For years Steve Forbes
, chairman and editor-in-chief of Forbes Media, has extolled the virtues of a flat tax in the United States.
Now he recommends it for Greece. The former presidential candidate wrote an open letter to the new Greek government in Forbes magazine with suggestions for how it can bring the country's moribund economy back to life.
- "Taxes. Bulgaria and Macedonia each have a flat-tax system of 10 percent on personal incomes," Forbes writes. "Adopt your own 10 percent flat tax. Then go one better and slash your corporate tax rate to 10 percent.
- "Privatization." That's an easy way for the government to earn revenue.
- "Change labor laws that kill job creation." Pass laws that are meant to save jobs by making it difficult to fire workers instead make businesses reluctant to hire or push businesses to employ workers off the books.
- "Don't even think of abandoning the euro. Your drachmas wouldn't, as the cliche goes, be worth the paper they're printed on," Forbes cautions.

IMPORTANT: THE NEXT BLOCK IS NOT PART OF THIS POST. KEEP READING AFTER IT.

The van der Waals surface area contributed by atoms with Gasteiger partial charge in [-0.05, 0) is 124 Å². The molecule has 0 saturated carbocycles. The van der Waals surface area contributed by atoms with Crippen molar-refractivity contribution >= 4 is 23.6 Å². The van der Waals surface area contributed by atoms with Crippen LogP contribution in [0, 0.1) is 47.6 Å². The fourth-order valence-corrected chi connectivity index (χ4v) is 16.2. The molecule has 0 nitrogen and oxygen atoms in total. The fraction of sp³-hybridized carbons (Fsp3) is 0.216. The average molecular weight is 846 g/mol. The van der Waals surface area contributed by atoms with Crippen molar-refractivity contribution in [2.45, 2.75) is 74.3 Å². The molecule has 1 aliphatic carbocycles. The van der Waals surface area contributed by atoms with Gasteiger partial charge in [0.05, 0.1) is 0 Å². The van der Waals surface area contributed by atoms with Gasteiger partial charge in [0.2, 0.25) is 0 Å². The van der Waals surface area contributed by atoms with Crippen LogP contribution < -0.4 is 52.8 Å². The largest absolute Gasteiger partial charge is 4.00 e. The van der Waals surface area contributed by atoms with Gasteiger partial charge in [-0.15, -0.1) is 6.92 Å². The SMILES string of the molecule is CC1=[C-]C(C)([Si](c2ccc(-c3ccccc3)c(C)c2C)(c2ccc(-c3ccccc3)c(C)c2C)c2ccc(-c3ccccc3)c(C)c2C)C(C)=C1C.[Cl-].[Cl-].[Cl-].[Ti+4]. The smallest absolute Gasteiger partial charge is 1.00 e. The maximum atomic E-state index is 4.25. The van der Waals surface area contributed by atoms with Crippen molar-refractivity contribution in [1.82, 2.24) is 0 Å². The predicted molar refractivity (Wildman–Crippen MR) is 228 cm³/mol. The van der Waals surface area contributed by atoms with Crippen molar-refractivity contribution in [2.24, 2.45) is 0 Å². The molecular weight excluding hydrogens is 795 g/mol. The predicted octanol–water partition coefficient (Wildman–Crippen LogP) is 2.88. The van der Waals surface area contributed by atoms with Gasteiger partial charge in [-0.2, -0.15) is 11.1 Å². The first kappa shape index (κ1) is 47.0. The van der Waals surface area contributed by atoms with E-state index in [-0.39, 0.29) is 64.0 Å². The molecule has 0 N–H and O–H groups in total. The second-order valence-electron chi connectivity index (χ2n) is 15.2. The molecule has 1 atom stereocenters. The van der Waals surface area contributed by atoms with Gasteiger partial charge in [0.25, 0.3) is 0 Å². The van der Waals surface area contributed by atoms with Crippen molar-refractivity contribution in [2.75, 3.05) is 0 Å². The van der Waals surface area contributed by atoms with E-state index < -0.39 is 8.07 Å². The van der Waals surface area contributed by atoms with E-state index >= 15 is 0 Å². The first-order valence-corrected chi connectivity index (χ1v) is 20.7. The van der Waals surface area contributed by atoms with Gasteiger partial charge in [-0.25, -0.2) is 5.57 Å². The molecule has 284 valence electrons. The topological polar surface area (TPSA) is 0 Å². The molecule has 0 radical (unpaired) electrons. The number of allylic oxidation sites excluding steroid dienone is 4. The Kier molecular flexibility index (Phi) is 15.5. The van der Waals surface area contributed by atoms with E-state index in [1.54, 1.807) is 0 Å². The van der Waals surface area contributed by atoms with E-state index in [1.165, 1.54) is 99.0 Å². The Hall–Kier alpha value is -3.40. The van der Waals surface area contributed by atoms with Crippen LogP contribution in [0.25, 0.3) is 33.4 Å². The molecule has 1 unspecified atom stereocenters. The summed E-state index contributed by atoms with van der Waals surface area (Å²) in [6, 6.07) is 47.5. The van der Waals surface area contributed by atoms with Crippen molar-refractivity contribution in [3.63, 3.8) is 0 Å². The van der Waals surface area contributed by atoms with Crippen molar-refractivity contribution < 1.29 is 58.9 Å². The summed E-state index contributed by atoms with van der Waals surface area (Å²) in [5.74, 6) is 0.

"If you carry out the above true growth reforms, capital will pour into your depressed economy," he argues.
"There's no reason that Greece's economy can't expand," Forbes adds.
"Must Greece perpetually be the runt of the EU litter when it comes to economic growth? No."
Greece and its eurozone lenders reached an agreement last month to extend payment on its debt by four months in exchange for a pledge of continued fiscal austerity from the Greek government. But Marc Faber, publisher of the Gloom, Boom & Doom Report, wasn't too impressed with the deal.
"The Greek problem has been postponed. It hasn't been solved," he tells CNBC
. "And the problem is really that they have debt the country with its economy simply cannot serve or pay. The economy is not strong enough to support" the debt load.
Greece's public debt totals 316 billion euros ($358 billion), according to the government. That's 148 percent of its GDP.
While commentators are concerned that a Greek exit from the euro could cause chaos for the global financial system, a bigger risk would be "a closer relationship between Greece and Russia, or Greece and China," Faber notes. "That's [what] Western allies want to prevent at all costs."
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